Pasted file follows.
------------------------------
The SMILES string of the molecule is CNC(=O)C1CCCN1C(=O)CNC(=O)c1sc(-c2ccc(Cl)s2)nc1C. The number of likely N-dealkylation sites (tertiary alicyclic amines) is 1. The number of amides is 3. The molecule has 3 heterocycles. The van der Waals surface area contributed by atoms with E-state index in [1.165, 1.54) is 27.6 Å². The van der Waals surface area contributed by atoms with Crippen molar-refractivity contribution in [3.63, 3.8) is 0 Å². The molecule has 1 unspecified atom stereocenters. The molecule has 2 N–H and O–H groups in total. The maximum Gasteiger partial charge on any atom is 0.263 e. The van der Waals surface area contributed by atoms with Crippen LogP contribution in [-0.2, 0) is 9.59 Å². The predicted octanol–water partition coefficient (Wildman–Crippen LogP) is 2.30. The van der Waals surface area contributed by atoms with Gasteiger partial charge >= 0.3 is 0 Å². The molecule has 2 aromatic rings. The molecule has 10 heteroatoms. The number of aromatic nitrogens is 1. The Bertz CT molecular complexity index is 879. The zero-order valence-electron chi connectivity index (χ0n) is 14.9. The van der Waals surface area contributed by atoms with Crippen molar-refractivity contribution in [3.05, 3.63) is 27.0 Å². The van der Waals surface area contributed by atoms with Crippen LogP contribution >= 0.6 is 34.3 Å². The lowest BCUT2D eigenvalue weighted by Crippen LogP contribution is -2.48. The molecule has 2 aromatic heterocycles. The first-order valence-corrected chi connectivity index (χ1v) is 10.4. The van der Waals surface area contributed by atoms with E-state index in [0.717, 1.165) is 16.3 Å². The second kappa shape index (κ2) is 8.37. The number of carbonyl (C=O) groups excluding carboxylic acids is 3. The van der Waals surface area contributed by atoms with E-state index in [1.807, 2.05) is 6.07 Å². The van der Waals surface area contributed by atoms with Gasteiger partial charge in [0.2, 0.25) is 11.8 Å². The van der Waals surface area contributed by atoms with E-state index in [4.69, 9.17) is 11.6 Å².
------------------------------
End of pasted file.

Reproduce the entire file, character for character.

The SMILES string of the molecule is CNC(=O)C1CCCN1C(=O)CNC(=O)c1sc(-c2ccc(Cl)s2)nc1C. The number of likely N-dealkylation sites (tertiary alicyclic amines) is 1. The number of amides is 3. The molecule has 3 heterocycles. The van der Waals surface area contributed by atoms with E-state index in [1.165, 1.54) is 27.6 Å². The van der Waals surface area contributed by atoms with Crippen molar-refractivity contribution in [3.63, 3.8) is 0 Å². The molecule has 1 unspecified atom stereocenters. The molecule has 2 N–H and O–H groups in total. The maximum Gasteiger partial charge on any atom is 0.263 e. The van der Waals surface area contributed by atoms with Crippen LogP contribution in [-0.2, 0) is 9.59 Å². The predicted octanol–water partition coefficient (Wildman–Crippen LogP) is 2.30. The van der Waals surface area contributed by atoms with Gasteiger partial charge >= 0.3 is 0 Å². The molecule has 2 aromatic rings. The molecule has 10 heteroatoms. The number of aromatic nitrogens is 1. The Bertz CT molecular complexity index is 879. The zero-order valence-electron chi connectivity index (χ0n) is 14.9. The van der Waals surface area contributed by atoms with Crippen molar-refractivity contribution in [3.05, 3.63) is 27.0 Å². The van der Waals surface area contributed by atoms with Crippen LogP contribution >= 0.6 is 34.3 Å². The lowest BCUT2D eigenvalue weighted by Crippen LogP contribution is -2.48. The molecule has 2 aromatic heterocycles. The first-order valence-corrected chi connectivity index (χ1v) is 10.4. The van der Waals surface area contributed by atoms with E-state index in [0.717, 1.165) is 16.3 Å². The second kappa shape index (κ2) is 8.37. The number of carbonyl (C=O) groups excluding carboxylic acids is 3. The van der Waals surface area contributed by atoms with E-state index in [1.807, 2.05) is 6.07 Å². The van der Waals surface area contributed by atoms with Gasteiger partial charge in [0.2, 0.25) is 11.8 Å². The van der Waals surface area contributed by atoms with E-state index in [4.69, 9.17) is 11.6 Å².